“Honey, have you seen my ...?”

What an infuriating question to people who make it their life’s work to stay organized. Somebody is always asking for something – a telephone number, dates for an event, where the duct tape went, or where that lucking fishing vest can be found.

Arthur White, director of jazz studies at Northeastern State University, falls into the category of clutter-bug extraordinaire.

White’s office atop the NSU Jazz Lab is part music studio, part administrator’s office and part bachelor pad – right down to the ironing board set up in one corner, the empty soda cups strewn about his desk, and papers all over the floor.

“My wife has been hounding me for months, in a mostly nice way, to clean this place up,” said White. “She’s well-meaning, but I have a system - sort of. Let’s say, well, parts of it are clean.”

White’s wife, Meghan, is probably one who falls into the group of the infuriated well-organized, and has to answer White’s questions about where he left what.

Despite White’s personal organizational skills, he’s managed to help his students produce a CD of original compositions, “The Hour of the Pearl.” Maybe White fears getting organized would have a negative effect on his creative abilities.

“It’s your standard musician’s office, as best as I can tell,” said White.

January is National Get Organized Month, and for years, the National Association of Professional Organizers - which, for clutter-bugs, could also be named the Society for the Obsessive-Compulsive - has sponsored Get Organized Week. Evidently, for most people, a week is not long enough. So in 2005, NAPO introduced Get Organized Month.

“As the industry grew and the popularity of organizing increased, the need for public awareness grew, too,” said Tom Calvin, NAPO sales manager. “NAPO responded with Get Organized Month. The goal of Get Organized Month is to raise awareness of the benefits of getting organized and of hiring a NAPO professional organizer, in the eyes of both the general public and media.”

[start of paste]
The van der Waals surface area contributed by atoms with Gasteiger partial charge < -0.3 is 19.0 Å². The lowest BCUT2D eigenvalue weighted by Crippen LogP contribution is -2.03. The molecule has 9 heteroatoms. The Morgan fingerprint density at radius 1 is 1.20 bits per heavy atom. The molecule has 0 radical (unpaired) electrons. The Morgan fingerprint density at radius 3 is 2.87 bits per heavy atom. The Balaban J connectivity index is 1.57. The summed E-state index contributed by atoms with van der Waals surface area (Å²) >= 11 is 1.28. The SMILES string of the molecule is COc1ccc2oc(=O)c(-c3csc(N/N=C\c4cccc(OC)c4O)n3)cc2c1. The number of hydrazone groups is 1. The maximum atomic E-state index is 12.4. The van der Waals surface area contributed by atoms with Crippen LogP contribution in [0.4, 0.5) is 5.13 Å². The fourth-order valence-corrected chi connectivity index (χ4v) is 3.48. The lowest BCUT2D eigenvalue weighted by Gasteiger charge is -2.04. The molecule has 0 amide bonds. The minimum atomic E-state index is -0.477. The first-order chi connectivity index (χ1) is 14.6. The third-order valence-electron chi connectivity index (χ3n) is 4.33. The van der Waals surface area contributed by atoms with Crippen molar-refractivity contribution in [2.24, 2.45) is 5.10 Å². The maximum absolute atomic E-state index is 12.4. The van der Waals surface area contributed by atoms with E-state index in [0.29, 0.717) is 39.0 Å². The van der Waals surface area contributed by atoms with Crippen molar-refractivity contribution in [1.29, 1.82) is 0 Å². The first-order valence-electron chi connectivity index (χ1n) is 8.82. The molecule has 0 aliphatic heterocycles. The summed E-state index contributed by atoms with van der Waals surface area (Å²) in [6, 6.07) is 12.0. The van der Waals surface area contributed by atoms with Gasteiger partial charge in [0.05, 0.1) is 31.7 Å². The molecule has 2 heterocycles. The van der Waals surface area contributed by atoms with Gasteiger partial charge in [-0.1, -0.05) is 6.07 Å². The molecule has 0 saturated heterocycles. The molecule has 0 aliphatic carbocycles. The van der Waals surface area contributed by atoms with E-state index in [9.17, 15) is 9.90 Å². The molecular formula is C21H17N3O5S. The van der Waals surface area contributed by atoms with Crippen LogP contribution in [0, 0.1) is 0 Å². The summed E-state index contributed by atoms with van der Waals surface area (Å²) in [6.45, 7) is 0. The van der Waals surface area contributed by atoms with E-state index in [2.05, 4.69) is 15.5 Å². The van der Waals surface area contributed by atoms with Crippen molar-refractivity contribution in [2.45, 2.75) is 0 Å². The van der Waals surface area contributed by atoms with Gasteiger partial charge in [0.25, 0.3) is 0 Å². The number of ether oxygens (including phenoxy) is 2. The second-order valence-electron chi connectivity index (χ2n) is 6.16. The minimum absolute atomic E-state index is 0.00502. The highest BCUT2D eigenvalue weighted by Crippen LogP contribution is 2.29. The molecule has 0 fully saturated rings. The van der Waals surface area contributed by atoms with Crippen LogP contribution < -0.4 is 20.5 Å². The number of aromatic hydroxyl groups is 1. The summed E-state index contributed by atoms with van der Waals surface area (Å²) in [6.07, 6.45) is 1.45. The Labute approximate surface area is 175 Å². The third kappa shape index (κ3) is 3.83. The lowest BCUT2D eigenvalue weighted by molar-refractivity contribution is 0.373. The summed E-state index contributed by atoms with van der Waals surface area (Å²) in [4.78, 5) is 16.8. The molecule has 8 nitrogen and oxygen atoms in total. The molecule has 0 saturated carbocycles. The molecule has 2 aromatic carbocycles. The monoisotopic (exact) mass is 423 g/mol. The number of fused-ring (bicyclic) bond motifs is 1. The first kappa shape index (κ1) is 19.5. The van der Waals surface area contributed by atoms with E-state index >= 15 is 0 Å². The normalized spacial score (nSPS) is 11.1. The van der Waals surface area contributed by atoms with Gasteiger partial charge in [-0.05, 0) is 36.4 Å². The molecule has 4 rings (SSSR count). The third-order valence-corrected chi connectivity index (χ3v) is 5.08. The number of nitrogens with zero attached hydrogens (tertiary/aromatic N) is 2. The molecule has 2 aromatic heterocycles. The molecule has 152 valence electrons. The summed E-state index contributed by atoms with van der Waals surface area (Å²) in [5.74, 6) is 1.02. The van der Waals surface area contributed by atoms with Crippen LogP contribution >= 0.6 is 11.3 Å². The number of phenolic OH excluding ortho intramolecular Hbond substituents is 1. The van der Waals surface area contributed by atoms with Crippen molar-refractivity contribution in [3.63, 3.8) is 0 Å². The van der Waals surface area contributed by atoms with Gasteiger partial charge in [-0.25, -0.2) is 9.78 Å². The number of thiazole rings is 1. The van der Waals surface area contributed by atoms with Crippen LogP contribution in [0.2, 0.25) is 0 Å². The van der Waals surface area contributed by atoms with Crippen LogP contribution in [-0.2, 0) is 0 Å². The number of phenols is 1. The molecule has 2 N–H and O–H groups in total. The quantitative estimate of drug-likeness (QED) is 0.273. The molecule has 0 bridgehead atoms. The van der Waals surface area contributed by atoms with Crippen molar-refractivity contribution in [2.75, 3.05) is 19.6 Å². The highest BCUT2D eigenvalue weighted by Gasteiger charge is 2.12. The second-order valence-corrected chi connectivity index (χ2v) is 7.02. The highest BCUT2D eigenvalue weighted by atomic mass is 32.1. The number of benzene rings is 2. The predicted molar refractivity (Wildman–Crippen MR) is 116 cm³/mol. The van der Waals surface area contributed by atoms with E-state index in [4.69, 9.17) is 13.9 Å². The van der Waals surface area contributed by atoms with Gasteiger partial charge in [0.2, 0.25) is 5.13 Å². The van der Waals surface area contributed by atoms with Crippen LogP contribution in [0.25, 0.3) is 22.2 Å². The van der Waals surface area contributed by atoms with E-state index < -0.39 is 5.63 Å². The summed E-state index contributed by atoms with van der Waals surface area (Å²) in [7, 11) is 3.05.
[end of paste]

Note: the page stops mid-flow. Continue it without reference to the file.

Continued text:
You, too, can pay someone to keep you organized. But what about those people who want to do it themselves – people who’ve made that New Year’s resolution to be on time, remember to pick up the dry-cleaning and clean out the garage?

Carol McKiel is involved in a myriad of projects: She’s coordinator for the Cherokee County Health Coalition and medical prevention consultant for the Cherokee County Health Department; she coordinates the three-pronged program Healthy Tahlequah, and is a key participant in Tahlequah’s annual Diversity in CommUNITY symposium.

So how does she keep all of those appointments, responsibilities and speaking engagements straight?

“I’m a techno nut, but I use a plain, old monthly calendar, bulletin board and Post-It notes to stay organized,” said McKiel. “I know about digital planners like the BlackBerry, but it uses such a different language that I don’t think I could embrace the technology.”

McKiel tried taking a tekkie approach, but it failed.

“I used to use one of those computer desktop planners,” said McKiel. “But I found myself sticking notes to my computer to post to the planner, and never opening the planner because I had so many open documents on my computer I couldn’t see it. The planner just got covered up with work, and I thought, ‘Well, this doesn’t work,’ and went back to a calendar where I can see an entire month of days at a time.”

One drastic measure for getting organized would be to nominate yourself or someone you know to be a clutterbug for an appearance on The Learning Channel’s TV show “Clean Sweep,” where a truckload of professionals comes to your home and helps you part with all that “stuff” you think you can’t live without.